Over the weekend, my friend Laura, a M.D.-to-be in her intern year, came for a visit, and we did what we always do: we baked.
Normally, I cook a lot, but I do savory food: go to the market, see what's in the fridge, saute/roast/grill, season, go. It's more intuitive, tasting as you go, adding/subtracting, etc, etc. But not baking. That's science, friends. It's chemistry, not really open to interpretation unless you really know what you're doing. Neither of us do it regularly without the other.
But, when we're together, it's time. Music + crossword puzzles + coffee + good times.
And this weekend, we nailed it with this fresh cinnamon rolls.
Of course, this is the kind of thing you wanna eat on special mornings with the people you love, especially fall ones where the warm, spicy flavors work exactly with what's going on outside. But they're what you wanna eat when you wake up, not after a couple hours of measuring, mixing, cleaning, then waiting for yeast to rise.
So, I found the perfect solution in (no surprise) Alton Brown's overnight cinnamon rolls recipe. You spend an hour or so the afternoon before, let it rise for a bit, roll 'em, put them in the fridge overnight, then proof and bake in the morning.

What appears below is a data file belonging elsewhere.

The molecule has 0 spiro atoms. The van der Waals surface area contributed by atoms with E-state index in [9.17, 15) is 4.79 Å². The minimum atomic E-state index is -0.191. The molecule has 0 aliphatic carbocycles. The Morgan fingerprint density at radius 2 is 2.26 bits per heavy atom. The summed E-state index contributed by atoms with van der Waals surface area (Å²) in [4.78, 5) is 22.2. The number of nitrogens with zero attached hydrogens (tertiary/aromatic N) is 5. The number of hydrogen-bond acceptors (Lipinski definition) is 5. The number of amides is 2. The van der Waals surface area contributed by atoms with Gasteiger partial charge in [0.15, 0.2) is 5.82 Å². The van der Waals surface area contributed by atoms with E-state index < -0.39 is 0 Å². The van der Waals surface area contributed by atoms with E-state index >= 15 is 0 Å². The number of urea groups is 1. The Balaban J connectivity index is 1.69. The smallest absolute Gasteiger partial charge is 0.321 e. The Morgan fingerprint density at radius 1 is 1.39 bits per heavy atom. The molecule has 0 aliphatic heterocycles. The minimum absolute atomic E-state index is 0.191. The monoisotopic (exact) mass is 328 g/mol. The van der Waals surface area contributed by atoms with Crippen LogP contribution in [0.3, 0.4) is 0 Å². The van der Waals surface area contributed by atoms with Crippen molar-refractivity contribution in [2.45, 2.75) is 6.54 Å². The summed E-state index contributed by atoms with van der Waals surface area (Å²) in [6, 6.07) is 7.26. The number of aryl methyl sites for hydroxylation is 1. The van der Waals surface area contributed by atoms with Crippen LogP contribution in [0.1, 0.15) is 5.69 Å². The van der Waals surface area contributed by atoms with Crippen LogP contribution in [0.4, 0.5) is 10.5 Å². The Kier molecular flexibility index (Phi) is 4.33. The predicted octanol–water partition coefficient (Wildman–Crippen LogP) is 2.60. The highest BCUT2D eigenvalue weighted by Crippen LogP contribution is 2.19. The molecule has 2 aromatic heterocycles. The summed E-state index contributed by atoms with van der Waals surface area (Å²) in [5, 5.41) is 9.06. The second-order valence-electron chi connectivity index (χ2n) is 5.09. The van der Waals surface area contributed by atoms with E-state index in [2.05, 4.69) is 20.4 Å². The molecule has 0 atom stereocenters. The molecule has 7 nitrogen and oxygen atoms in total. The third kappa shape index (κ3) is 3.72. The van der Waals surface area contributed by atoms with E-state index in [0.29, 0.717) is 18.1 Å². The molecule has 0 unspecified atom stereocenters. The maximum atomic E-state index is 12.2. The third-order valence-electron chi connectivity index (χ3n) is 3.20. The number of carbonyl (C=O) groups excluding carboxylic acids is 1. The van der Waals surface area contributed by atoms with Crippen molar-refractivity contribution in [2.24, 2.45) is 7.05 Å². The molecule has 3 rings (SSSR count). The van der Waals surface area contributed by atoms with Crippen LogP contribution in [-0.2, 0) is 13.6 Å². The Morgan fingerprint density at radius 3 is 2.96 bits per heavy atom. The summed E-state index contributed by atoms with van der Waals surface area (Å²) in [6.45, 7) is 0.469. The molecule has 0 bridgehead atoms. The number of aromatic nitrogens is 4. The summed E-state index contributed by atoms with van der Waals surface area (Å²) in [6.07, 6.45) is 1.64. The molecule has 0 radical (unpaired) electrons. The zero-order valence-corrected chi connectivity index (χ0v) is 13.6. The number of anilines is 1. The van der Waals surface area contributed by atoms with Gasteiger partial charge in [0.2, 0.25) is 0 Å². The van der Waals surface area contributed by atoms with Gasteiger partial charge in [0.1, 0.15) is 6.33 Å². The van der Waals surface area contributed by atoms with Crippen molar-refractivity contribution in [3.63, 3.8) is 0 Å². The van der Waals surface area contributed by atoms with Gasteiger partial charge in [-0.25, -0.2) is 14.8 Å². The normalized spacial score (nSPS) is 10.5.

Along the way, I read the reviews and comments, and would adjust the recipe just a bit:
- Instead of just buttering the pan, add a bit of parchment or a baking mat to the bottom. These guys are sticky, and you don't want to waste those crusty bottoms by having them adhered to the pan.
- Double the cinnamon! These are cinnamon rolls, after all. He suggests 1 Tbsp., but I say go a full 2 Tbsps...but, also:
- The bread is perfect, the icing is perfect, but a lot of the filling seeps out through the bottom. I vote for increasing the filling to 12 oz light brown sugar, 2.5 Tbsps cinnamon, and roll tightly.
Overnight Cinnamon Roll Recipe [FoodNetwork.com]